Advocates of "personhood" for zygotes have decided that if at first you don't succeed in banning all abortions, try again. And again, and again.
The anti-abortion group Personhood USA tried to pass a ballot measure granting fertilized eggs the same rights as adult humans in Colorado in 2008, and it failed. They tried again in Colorado in 2010, and it failed again, this time by a 3-to-1 margin. So then they tried in Mississippi in November 2011, where it lost yet again, with 58 percent of the voters even in this conservative state rejecting it.
So, the only logical next step for them, it appears, is to try again in Mississippi. On Tuesday, the group's Mississippi chapter announced that it is working to get personhood back on the ballot. The Associated Press reports that the group filed paperwork with the secretary of state's office on Tuesday in hopes of getting it on the 2015 ballot:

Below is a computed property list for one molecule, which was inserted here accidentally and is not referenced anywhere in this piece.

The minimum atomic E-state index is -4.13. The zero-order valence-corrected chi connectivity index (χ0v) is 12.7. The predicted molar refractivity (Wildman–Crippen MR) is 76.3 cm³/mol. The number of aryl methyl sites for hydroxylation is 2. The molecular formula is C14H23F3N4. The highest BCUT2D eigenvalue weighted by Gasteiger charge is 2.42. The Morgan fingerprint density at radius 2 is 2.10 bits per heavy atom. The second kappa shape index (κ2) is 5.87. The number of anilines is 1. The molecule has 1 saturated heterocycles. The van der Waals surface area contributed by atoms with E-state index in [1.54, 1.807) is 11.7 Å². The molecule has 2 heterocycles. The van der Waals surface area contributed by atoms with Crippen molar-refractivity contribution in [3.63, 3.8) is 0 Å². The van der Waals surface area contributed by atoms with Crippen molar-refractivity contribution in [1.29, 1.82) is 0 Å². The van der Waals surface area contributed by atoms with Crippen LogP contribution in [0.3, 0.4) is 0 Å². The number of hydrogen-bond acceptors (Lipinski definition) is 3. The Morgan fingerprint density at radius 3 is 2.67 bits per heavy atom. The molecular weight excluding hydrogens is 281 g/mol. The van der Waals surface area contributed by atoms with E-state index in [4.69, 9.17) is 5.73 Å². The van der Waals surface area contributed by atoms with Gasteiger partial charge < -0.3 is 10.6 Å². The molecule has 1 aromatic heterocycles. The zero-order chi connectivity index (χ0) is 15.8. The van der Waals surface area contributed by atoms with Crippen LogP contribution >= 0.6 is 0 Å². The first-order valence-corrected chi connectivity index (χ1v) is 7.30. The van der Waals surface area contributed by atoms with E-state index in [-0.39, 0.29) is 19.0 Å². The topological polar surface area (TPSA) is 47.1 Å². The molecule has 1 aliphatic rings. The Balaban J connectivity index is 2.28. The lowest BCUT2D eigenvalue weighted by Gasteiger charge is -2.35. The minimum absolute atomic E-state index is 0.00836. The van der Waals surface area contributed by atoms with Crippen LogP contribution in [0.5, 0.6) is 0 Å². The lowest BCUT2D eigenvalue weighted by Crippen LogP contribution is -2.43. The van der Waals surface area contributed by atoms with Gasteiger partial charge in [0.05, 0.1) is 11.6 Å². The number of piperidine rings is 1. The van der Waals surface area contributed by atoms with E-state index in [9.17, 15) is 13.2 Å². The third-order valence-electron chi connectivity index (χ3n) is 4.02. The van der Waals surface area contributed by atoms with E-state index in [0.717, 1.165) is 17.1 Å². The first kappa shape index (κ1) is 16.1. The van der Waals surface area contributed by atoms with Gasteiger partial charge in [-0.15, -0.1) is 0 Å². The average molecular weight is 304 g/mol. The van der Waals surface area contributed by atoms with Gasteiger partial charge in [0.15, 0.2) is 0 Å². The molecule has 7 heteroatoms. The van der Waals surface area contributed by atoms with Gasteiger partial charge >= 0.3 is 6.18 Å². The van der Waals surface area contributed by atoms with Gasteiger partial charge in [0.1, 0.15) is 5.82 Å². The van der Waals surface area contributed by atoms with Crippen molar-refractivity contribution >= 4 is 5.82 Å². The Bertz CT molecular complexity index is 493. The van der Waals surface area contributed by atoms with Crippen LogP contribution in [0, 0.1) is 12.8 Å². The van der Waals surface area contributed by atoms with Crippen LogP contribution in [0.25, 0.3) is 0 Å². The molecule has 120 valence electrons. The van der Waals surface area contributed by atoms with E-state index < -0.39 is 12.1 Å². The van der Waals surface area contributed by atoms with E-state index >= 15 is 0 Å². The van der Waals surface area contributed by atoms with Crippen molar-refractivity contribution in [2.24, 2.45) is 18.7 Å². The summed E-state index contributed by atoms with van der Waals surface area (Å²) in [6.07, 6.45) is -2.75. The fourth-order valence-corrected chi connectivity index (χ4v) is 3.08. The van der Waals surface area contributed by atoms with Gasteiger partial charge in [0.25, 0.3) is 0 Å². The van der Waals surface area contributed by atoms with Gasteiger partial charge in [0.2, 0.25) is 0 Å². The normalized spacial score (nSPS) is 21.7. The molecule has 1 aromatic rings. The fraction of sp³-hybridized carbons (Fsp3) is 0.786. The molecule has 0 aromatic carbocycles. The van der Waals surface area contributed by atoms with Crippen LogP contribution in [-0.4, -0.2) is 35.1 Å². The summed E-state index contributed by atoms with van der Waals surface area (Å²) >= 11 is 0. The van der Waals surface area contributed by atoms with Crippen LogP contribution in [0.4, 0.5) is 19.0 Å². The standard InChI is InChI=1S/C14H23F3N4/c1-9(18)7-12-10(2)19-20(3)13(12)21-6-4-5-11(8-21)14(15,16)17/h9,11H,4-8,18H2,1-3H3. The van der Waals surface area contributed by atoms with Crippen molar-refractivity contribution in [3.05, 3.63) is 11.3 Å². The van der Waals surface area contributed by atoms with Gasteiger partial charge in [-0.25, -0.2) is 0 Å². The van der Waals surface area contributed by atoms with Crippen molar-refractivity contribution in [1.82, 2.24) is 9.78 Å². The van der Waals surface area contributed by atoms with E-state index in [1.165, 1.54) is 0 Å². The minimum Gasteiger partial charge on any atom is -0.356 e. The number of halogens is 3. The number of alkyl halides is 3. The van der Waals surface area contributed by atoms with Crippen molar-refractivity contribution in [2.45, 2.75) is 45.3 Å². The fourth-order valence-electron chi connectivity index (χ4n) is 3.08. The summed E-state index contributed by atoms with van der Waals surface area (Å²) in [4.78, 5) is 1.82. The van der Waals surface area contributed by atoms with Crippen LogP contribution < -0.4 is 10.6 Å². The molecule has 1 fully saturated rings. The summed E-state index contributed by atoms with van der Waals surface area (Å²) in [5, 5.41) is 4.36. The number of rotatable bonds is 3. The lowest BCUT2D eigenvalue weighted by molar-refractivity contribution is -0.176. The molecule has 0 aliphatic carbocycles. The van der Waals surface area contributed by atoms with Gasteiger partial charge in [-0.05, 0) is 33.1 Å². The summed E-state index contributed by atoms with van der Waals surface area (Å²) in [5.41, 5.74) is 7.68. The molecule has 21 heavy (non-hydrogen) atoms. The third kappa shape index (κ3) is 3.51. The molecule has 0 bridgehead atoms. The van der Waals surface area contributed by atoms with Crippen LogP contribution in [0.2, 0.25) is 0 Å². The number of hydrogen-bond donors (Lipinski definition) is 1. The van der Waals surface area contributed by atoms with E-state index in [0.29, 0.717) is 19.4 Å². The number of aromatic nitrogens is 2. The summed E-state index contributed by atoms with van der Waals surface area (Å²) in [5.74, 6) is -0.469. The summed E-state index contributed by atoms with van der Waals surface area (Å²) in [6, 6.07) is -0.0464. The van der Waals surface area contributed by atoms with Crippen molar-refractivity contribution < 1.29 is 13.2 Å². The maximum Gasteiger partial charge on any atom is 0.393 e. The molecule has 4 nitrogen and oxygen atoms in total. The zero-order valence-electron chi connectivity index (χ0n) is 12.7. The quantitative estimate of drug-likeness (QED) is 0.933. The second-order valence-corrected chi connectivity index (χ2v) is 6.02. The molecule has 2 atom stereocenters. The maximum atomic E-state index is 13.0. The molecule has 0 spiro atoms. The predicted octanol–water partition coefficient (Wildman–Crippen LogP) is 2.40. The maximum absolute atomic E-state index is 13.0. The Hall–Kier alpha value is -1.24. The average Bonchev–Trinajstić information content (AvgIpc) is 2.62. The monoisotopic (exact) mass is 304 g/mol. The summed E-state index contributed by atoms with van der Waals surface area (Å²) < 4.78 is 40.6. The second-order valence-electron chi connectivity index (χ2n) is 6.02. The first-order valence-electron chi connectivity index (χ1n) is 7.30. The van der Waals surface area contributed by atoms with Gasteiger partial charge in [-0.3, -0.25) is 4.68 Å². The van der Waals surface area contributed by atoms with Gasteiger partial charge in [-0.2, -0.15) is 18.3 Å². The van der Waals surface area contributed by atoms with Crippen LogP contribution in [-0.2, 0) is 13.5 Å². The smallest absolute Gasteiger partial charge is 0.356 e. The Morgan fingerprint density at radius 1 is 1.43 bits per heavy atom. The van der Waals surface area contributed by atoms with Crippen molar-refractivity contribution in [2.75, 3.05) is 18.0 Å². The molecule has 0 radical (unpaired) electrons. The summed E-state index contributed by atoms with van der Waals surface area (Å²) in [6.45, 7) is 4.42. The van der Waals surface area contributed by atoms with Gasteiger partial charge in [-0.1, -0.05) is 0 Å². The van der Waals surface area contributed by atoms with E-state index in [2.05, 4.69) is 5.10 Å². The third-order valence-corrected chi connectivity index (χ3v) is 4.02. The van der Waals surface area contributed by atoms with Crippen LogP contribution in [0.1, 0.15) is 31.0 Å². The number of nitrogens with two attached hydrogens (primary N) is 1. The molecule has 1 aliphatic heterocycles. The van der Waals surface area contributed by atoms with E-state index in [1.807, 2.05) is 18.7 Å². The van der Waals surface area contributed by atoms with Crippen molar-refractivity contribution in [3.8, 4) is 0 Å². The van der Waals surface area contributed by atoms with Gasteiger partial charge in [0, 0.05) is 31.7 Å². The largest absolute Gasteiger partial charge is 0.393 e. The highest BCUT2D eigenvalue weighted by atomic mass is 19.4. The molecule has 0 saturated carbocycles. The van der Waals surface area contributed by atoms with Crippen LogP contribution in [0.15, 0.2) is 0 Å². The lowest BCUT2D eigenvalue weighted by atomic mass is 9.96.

After a ballot title and summary are prepared by the attorney general's office, the initiative's sponsors would have one year to gather at least 107,216 signatures to get the measure on the ballot. That means the earliest likely date for a vote would be in November 2015, coinciding with the next governor's election.
Mississippi only has one abortion clinic—which we reported on in a story and photo essay recently—that could be shut down in the next few weeks due to a new state law requiring the doctors there to have admitting privileges at a local hospital. So even without a "personhood" amendment making all abortion illegal, the state could be on its way to making abortion totally inaccessible for women living there anyway.
Reproductive rights groups reacted immediately to the news that the "personhood" folks were back at it. "Mississippi voters have already spoken: Health care decisions should be left to a woman, her family, her doctor, and her faith—not politicians," said Felicia Brown-Williams, director of public policy at Planned Parenthood Southeast in a statement. "Mississippians expect real solutions to the real crises facing our state–not government intrusion into private medical decisions."